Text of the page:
EXCLUSIVE: I’ve learned that Google has put Hollywood on notice to keep mum as it prepares to announce its big plan to redefine YouTube with 25 or so channels that will offer professionally produced news, information and entertainment. Google plans to spend an estimated $150M for the services — top tier channels would get about $5M apiece. I’m told that the search giant wants to unveil its initial slate of channels by the end of this month. They’d go live in January. YouTube is gearing up to announce additional channels in January that would be up around April. Partners expected in the the first round include Warner Bros., Shine Group, BermanBraun, FremantleMedia, and skate boarder Tony Hawk. But Google has insisted that partners sign non-disclosure agreements — and has warned that those identified publicly before things are official might be cut out of the announcement. There’s also lots of skittishness because Google will control the promotion and ad sales for many of the channels.
So what does this mean? Google hopes that the slick productions will open doors on Madison Avenue where many major advertisers still turn their backs on YouTube’s user-generated content. If the financial model works, then Google could launch countless channels to make it the destination of choice for people who want to explore passions or interests that are too specialized for mass media including broadcast and cable TV.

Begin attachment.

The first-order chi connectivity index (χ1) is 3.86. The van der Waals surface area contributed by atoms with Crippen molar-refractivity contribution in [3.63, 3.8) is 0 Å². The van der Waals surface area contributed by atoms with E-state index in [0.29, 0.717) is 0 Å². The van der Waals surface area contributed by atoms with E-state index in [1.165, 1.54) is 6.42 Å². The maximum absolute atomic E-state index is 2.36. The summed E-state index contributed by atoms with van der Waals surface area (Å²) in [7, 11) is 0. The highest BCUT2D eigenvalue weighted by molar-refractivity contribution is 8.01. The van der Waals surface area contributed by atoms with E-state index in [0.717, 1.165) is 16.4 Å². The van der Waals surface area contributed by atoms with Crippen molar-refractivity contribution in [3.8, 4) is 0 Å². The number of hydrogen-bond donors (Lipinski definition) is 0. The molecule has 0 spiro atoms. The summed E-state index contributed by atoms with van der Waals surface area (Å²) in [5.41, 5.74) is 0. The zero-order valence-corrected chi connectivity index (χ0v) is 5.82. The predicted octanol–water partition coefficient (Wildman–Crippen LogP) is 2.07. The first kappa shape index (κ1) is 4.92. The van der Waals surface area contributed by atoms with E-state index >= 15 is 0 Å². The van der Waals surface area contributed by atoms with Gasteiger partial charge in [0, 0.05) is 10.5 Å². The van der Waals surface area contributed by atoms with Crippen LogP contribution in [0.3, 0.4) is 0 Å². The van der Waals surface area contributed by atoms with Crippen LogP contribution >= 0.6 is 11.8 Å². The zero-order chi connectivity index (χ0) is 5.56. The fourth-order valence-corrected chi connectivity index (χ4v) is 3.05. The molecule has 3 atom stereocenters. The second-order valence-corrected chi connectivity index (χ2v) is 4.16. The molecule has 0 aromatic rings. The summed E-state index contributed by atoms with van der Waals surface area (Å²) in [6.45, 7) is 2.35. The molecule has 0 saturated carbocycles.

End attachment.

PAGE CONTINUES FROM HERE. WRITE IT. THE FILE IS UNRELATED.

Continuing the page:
Google’s investment is huge in the nickel-and-dime world of Web video, even though it wouldn’t turn many people’s heads in movies or television. Google plans to recoup its investments from ad sales, and then split revenues with the content producers. But Google’s still engaged in several simultaneous negotiations as content providers look to strike different deals. For example, major studios and networks insisted on using their own ad teams — in part to avoid conflicts with their existing TV or Web advertisers. In another major concession, Google has agreed to let content providers retain ownership rights to their productions. Although Google’s still trying to keep details of the project under wraps, CEO Larry Page told analysts in an earnings call yesterday that YouTube is well positioned to help content creators “find the right users, and get paid both through advertising and directly. And so I think that’s just a logical place for us to be in, and a logical place where you’ll see a lot of activity in general.”
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